Crackdown on female foeticide
The government had success in managing to add 17 girls to the sex ratio of 876 girls per 1,000 boys recorded in 2001, to make it 893. However, this figure is still well short of the national average of 940. The only consolation is that Punjab figures higher in gender ratio than the neighbouring Haryana (877) and far higher than Chandigarh (818), especially since the latter has the country’s eighth highest literacy rate, as compared to Punjab’s 17th position.
To its credit, the SAD government was more stringent in enforcing the PNDT Act compared to the preceding Congress government. Prior to 2007, it was not difficult for a pregnant woman to get her foetus aborted after getting the gender determined, usually done after 14 weeks of pregnancy. However, soon after talking over the reins in 2007, the government tightened the noose around medical establishments involved in this practice, making it difficult to get a foetus aborted after 10 weeks of pregnancy. This is believed to have contributed greatly to improving the sex ratio.
The stringent measures included a series of periodic crackdowns. During its tenure, the government suspended licences of 322 out of a total 1,296 ultrasound scan centres in the state, cancelled licences of 34 others and initiated 24 court cases, according to state Principal Secretary (Health and Family Welfare) Satish Chandra.
As even the improved gender ratio shows, plenty more remains to be done in this direction.
Crime against women continued unabated
Looking at the crime statistics, it does not seem the state government was able to substantially improve the safety environment for women. Dowry deaths, rape, cruelty by a relative or husband, molestation, female foeticide, and desertion of wives by NRIs continued.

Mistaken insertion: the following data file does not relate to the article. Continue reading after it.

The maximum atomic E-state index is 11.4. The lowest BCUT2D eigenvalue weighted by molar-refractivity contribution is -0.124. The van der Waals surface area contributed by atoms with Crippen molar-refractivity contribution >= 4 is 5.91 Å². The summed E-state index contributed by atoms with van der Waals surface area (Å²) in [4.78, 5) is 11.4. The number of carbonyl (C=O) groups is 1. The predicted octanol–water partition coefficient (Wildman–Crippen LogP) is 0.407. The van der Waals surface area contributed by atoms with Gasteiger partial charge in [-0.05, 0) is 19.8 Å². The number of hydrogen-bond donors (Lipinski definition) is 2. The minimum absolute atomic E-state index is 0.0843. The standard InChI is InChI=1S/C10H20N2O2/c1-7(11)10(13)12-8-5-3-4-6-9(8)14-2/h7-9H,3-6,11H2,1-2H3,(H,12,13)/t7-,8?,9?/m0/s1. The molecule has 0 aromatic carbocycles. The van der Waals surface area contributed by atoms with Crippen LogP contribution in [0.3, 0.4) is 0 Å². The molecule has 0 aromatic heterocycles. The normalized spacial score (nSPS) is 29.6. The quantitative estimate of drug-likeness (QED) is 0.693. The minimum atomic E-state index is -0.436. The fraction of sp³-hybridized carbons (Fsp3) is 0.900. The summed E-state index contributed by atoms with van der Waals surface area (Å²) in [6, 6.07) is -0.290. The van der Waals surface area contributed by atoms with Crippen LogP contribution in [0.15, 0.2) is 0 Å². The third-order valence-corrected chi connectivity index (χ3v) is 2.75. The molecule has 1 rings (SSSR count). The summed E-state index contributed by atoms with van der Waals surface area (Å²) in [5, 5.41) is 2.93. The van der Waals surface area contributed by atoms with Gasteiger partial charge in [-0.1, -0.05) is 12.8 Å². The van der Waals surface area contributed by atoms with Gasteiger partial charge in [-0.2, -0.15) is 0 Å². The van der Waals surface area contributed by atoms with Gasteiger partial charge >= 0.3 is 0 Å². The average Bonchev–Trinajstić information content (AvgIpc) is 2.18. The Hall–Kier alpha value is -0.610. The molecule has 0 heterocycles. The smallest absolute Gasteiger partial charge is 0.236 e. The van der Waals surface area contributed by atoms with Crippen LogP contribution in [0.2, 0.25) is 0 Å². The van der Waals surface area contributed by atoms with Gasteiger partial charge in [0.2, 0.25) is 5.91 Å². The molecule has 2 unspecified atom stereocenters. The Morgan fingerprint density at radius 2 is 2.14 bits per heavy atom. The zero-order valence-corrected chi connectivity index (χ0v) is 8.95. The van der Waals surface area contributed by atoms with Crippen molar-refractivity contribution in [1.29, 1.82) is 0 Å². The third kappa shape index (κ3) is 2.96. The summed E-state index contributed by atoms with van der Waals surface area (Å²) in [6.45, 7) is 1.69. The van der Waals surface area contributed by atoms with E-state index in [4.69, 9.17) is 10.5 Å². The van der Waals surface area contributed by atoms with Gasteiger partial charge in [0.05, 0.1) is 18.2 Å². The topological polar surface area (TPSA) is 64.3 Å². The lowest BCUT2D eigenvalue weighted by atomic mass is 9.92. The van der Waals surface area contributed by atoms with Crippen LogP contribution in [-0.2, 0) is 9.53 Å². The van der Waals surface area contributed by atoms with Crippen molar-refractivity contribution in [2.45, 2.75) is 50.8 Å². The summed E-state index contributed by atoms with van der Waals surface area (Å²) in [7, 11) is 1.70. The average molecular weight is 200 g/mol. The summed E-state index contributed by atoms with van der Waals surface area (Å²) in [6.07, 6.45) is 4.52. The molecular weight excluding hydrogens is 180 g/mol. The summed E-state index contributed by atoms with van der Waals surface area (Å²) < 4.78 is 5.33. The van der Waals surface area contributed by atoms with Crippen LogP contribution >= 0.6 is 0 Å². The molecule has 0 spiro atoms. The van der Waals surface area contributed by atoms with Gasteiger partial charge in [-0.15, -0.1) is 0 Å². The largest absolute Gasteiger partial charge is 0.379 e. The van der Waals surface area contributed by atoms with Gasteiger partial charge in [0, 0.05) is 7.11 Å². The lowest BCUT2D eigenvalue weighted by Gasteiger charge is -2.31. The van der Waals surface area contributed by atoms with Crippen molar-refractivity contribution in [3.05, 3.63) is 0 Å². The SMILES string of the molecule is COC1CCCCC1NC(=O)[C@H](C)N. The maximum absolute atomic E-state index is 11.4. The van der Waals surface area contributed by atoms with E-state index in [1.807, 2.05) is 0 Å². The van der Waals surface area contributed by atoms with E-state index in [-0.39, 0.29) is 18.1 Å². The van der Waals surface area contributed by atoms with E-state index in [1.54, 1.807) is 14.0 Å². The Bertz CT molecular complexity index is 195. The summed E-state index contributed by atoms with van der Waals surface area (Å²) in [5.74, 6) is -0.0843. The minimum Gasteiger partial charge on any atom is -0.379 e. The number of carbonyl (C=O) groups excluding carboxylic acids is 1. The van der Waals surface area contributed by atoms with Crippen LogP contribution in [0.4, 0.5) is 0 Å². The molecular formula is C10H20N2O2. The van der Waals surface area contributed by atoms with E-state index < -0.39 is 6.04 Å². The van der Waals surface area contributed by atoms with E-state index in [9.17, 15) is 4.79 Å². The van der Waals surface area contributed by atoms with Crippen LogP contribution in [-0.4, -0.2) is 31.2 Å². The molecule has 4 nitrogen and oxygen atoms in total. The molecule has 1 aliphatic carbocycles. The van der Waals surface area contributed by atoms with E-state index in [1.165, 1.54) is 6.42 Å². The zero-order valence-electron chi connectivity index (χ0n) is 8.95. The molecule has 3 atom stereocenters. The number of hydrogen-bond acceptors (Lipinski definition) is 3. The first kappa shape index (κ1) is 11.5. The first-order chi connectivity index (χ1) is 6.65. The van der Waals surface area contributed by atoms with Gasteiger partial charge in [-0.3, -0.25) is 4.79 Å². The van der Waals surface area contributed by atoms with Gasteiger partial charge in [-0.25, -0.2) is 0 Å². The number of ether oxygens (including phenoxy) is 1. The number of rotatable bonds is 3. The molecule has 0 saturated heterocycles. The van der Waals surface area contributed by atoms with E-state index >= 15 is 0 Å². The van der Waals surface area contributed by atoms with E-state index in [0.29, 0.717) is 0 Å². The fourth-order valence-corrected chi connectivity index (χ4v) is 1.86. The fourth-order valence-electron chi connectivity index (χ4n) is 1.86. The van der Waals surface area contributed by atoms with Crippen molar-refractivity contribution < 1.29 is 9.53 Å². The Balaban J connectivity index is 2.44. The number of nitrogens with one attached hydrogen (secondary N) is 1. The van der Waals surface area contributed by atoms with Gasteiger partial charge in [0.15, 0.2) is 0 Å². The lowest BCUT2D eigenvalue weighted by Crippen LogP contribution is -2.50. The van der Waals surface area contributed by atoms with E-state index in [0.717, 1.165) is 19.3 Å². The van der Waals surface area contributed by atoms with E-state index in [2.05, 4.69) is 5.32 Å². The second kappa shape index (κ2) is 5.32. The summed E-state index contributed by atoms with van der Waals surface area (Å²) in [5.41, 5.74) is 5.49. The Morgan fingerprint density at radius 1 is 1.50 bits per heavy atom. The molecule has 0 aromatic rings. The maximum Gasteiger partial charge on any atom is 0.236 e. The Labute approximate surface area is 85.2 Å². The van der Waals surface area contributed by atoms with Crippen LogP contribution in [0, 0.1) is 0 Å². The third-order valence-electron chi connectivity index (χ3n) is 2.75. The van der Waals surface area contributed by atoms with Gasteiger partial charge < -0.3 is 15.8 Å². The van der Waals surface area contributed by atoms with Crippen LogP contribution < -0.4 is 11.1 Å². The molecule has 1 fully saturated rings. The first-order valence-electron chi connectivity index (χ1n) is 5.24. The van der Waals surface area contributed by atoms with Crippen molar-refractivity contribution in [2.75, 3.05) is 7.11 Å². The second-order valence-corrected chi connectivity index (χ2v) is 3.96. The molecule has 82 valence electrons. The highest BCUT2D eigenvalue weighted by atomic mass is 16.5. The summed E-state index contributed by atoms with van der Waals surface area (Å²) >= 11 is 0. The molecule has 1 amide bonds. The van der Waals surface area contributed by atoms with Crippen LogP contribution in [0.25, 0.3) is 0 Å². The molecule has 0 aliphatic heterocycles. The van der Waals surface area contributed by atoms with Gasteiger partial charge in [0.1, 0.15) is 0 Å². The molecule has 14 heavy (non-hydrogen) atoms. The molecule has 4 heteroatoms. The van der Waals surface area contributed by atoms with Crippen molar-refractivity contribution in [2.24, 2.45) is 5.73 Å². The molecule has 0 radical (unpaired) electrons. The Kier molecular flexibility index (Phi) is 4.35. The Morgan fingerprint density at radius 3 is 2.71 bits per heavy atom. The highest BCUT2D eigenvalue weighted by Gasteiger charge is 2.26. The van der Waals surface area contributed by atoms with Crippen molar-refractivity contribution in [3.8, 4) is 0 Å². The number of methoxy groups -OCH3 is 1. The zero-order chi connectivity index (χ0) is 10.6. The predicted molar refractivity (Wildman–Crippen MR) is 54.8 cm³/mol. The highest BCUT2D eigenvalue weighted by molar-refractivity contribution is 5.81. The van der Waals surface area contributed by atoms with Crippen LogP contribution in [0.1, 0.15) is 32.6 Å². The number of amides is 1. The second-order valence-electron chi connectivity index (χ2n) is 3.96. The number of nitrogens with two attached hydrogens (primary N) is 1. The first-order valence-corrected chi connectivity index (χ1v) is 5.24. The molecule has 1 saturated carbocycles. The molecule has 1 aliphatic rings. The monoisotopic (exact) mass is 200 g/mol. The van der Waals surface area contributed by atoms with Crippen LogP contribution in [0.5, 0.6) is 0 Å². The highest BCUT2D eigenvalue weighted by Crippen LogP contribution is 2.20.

The high incidence of crime against women was serious enough for Member Secretary of the Punjab State Women’s Commission Sarvesh Kaushal to write to the state Chief Secretary in 2009, saying, “Despite the Domestic Violence Act already operational, such insensitivity to the cause of women is baffling. The same is also true of the other burning issue of female foeticide, in which only 11 cases have been registered in five months.”
He had cited figures for the first five months of 2009 (January to May), during which 153 women were raped, 222 kidnapped and another 130 molested. This was in addition to 70 women who were murdered, 55 who were driven to commit suicide and 39 who lost their lives for inability to “satisfy” their in-laws’ dowry demand.
Not until society pitches in
One hurdle in improving women’s lot is their status in the larger society, which continues to deny equality.
Gurdev Kaur Sangha, Chairperson of the Punjab State Women’s Commission, said: “We have taken up the issue of women’s rights violations and addressed a number of cases related to domestic violence. Unfortunately, despite all the government has done to empower women, the fact remains they are still facing discrimination at the hands of their family and society at large,” irrespective of whether they were rich or poor. However, she added the middle class were treating women relatively better.
Men used their clout and money and did not even allow women to get justice. “Just two decades ago, I used to think women would be treated well by their in-laws with women’s literacy on the rise. I believed educated mothers-in-law would treat their daughters-in-law better. Unfortunately, it has only led to the demand for gold in dowry being upgraded to diamonds,” Sangha said. No government could do much if the mindset did not change, she added.
Given the environment against women, Dr Rainuka Dagar, Director (Research), Gender Studies Unit, Institute for Development and Communication (IDC), Chandigarh, said the Punjab government deserved credit for implementing the PNDT Act. “In 1901, the state had a sex ratio of 874 women per 1,000 men. Having a history of skewed gender ratio, the improvement in Punjab is rather encouraging. It is not easy to change the mindset of the people. I am glad political leaders have made a move and brought the issue to the forefront.